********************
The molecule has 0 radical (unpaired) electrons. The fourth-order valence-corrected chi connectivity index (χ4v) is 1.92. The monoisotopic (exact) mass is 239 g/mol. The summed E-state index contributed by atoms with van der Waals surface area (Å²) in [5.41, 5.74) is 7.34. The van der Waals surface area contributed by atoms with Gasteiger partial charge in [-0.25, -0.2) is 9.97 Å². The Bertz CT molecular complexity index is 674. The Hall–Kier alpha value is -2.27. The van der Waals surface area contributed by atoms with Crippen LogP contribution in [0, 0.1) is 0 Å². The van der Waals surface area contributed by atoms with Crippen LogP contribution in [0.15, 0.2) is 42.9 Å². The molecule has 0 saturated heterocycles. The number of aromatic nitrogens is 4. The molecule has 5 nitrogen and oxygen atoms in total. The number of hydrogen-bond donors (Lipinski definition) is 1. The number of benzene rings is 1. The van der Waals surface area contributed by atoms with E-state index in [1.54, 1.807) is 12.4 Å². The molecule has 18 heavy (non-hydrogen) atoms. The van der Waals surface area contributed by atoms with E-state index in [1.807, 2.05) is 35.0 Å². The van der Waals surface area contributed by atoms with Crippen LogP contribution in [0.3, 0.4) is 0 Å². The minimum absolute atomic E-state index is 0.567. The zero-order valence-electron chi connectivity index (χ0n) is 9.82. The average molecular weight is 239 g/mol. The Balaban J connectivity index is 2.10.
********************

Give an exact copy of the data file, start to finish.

The molecule has 0 radical (unpaired) electrons. The fourth-order valence-corrected chi connectivity index (χ4v) is 1.92. The monoisotopic (exact) mass is 239 g/mol. The summed E-state index contributed by atoms with van der Waals surface area (Å²) in [5.41, 5.74) is 7.34. The van der Waals surface area contributed by atoms with Gasteiger partial charge in [-0.25, -0.2) is 9.97 Å². The Bertz CT molecular complexity index is 674. The Hall–Kier alpha value is -2.27. The van der Waals surface area contributed by atoms with Crippen LogP contribution in [0, 0.1) is 0 Å². The van der Waals surface area contributed by atoms with Crippen LogP contribution in [0.15, 0.2) is 42.9 Å². The molecule has 0 saturated heterocycles. The number of aromatic nitrogens is 4. The molecule has 5 nitrogen and oxygen atoms in total. The number of hydrogen-bond donors (Lipinski definition) is 1. The number of benzene rings is 1. The van der Waals surface area contributed by atoms with E-state index in [1.54, 1.807) is 12.4 Å². The molecule has 18 heavy (non-hydrogen) atoms. The van der Waals surface area contributed by atoms with E-state index in [1.807, 2.05) is 35.0 Å². The van der Waals surface area contributed by atoms with Crippen LogP contribution in [0.3, 0.4) is 0 Å². The minimum absolute atomic E-state index is 0.567. The zero-order valence-electron chi connectivity index (χ0n) is 9.82. The average molecular weight is 239 g/mol. The Balaban J connectivity index is 2.10.